JEL Code
E2 : Macroeconomics and Monetary Economics→Consumption, Saving, Production, Investment, Labor Markets, and Informal Economy
E22 : Macroeconomics and Monetary Economics→Consumption, Saving, Production, Investment, Labor Markets, and Informal Economy→Capital, Investment, Capacity
E32 : Macroeconomics and Monetary Economics→Prices, Business Fluctuations, and Cycles→Business Fluctuations, Cycles
E44 : Macroeconomics and Monetary Economics→Money and Interest Rates→Financial Markets and the Macroeconomy
E5 : Macroeconomics and Monetary Economics→Monetary Policy, Central Banking, and the Supply of Money and Credit
E52 : Macroeconomics and Monetary Economics→Monetary Policy, Central Banking, and the Supply of Money and Credit→Monetary Policy
G21 : Financial Economics→Financial Institutions and Services→Banks, Depository Institutions, Micro Finance Institutions, Mortgages
6 February 2020
ECONOMIC BULLETIN - BOX
Economic Bulletin Issue 1, 2020
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Abstract
Survey evidence suggests a further deterioration in the euro area outlook for manufacturing investment in the near term. Country and sectoral-level survey results point to the German manufacturing sector as the key driver behind the waning outlook for investment. Business investment in R&D is also expected to remain subdued.
JEL Code
E0 : Macroeconomics and Monetary Economics→General
E22 : Macroeconomics and Monetary Economics→Consumption, Saving, Production, Investment, Labor Markets, and Informal Economy→Capital, Investment, Capacity
31 October 2019
WORKING PAPER SERIES - No. 2323
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Abstract
This paper presents a model for stress testing investment funds, based on a broad worldwide sample of primary open-end equity and bond funds. First, we employ a Bayesian technique to project the impact of macro-financial scenarios on country-level portfolio flows worldwide that are constructed from fund-level asset holdings. Second, from these projected country-level flows, we model the scenarios’ repercussions on individual funds along a three year horizon. Importantly, we further decompose portfolio flows, disentangling the specific contributions of transactions, valuation and foreign exchange effects. Overall, our results indicate that the impact of a global adverse macro-financial scenario leads to a median depletion in assets under management (AUM) of 24% and 5%, for euro area-domiciled equity and bond funds respectively, largely driven by valuation effects. Scenario and results both present similarities to the global financial crisis. We use historical information on fund liquidations to estimate a threshold for a drop in AUM that signals a high likelihood of a forthcoming liquidation. Based on this, we estimate that 5.8% and 0.5% of euro area-domiciled equity and bond funds respectively could go into liquidation. Such empirical thresholds can be useful for the implementation of prudential policy tools, such as redemption gates.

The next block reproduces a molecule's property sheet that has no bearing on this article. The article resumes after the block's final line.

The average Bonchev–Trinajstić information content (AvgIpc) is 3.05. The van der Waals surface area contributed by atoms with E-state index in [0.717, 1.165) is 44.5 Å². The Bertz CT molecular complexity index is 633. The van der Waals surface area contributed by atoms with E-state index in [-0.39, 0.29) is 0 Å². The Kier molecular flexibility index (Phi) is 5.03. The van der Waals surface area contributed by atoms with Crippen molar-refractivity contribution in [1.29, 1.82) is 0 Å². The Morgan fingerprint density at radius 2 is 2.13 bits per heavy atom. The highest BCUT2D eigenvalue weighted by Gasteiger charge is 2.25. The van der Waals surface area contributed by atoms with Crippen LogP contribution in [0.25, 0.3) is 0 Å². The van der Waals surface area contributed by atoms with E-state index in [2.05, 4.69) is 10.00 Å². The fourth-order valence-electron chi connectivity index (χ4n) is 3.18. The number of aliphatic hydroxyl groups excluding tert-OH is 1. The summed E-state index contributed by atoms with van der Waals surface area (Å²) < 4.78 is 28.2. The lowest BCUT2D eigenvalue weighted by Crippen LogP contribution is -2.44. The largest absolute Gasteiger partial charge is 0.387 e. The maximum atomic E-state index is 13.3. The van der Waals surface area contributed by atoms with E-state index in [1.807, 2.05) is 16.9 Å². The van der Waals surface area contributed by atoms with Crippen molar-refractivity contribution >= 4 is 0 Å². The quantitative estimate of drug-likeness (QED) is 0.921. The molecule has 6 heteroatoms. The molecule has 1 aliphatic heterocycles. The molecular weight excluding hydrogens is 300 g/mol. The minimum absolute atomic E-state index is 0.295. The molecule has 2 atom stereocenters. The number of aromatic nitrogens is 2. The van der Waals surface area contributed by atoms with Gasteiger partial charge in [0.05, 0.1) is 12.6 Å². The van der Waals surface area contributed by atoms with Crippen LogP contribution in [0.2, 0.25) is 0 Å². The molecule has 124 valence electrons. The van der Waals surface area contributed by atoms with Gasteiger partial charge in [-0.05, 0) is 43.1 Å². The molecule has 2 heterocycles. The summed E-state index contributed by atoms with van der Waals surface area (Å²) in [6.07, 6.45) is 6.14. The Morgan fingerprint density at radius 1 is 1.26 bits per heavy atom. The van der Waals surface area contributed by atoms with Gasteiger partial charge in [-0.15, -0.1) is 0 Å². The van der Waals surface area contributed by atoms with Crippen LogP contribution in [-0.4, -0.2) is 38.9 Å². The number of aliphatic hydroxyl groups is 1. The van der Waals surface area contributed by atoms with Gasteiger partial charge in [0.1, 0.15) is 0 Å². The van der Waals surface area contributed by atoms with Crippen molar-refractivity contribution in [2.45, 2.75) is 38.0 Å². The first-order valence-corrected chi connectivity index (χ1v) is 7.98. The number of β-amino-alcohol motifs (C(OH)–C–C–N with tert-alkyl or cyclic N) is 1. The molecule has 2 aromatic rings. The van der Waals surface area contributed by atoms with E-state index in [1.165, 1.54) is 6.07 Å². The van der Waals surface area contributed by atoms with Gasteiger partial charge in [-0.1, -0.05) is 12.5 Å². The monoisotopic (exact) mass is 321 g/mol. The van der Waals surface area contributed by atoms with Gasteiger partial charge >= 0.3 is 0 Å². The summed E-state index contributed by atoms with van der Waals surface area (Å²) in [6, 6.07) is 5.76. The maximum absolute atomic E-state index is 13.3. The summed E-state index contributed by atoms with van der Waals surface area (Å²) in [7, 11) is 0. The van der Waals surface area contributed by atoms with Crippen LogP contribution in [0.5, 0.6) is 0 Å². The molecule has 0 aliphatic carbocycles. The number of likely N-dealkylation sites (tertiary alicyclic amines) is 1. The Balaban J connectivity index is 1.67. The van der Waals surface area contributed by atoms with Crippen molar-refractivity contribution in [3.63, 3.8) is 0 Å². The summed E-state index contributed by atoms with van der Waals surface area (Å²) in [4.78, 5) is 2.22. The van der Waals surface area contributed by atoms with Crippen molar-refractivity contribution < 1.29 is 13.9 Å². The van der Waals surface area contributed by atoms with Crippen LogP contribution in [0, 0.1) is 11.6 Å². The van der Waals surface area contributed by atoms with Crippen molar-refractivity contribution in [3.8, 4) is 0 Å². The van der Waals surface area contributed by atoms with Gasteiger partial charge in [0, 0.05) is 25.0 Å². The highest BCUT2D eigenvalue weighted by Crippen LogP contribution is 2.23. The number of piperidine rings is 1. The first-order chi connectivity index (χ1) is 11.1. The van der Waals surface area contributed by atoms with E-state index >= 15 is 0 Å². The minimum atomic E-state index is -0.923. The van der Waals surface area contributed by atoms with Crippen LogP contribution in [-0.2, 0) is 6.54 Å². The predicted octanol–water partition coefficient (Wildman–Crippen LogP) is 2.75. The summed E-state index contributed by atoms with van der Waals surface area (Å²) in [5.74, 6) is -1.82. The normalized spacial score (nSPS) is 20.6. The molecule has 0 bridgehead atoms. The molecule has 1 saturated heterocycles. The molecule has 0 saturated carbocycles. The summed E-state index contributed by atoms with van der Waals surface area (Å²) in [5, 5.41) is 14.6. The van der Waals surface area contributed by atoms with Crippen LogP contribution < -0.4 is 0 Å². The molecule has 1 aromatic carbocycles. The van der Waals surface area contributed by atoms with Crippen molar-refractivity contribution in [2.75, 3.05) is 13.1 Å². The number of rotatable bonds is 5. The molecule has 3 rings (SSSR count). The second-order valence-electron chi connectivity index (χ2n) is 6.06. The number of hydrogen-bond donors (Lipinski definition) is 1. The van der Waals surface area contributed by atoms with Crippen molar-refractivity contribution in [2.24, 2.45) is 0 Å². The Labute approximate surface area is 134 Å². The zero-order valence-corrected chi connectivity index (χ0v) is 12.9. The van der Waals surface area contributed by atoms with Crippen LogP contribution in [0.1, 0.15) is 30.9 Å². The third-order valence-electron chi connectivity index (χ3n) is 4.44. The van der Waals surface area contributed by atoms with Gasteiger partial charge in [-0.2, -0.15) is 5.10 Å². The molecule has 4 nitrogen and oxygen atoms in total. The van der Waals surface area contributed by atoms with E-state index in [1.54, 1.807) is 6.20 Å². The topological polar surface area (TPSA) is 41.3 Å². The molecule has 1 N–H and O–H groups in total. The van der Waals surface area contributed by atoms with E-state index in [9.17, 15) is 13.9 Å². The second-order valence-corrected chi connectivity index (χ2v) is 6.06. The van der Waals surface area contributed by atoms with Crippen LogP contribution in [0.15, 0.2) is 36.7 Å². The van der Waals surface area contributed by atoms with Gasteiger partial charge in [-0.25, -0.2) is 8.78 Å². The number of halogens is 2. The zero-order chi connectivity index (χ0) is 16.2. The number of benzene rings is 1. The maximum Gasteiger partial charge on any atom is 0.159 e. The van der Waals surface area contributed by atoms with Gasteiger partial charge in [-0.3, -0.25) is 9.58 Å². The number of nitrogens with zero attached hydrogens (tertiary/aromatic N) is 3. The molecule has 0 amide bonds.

JEL Code
F21 : International Economics→International Factor Movements and International Business→International Investment, Long-Term Capital Movements
G15 : Financial Economics→General Financial Markets→International Financial Markets
G17 : Financial Economics→General Financial Markets→Financial Forecasting and Simulation
G23 : Financial Economics→Financial Institutions and Services→Non-bank Financial Institutions, Financial Instruments, Institutional Investors
G28 : Financial Economics→Financial Institutions and Services→Government Policy and Regulation
30 July 2019
WORKING PAPER SERIES - No. 2301
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Abstract
This paper examines international debt issuance through Irish-resident Special Purpose Entities (SPEs). Using a unique new dataset covering the population of Irish-resident SPEs reporting to the Central Bank of Ireland over the period 2005-2017, we identify cross-country debt financing links channelled through SPEs. The empirical analysis suggests that tax optimisation is an important motive, particularly for sponsors of Irish-resident securitisation vehicles, while investor protection and financial development are important additional considerations for sponsors of non-securitisation vehicles.
JEL Code
F36 : International Economics→International Finance→Financial Aspects of Economic Integration
G23 : Financial Economics→Financial Institutions and Services→Non-bank Financial Institutions, Financial Instruments, Institutional Investors
G15 : Financial Economics→General Financial Markets→International Financial Markets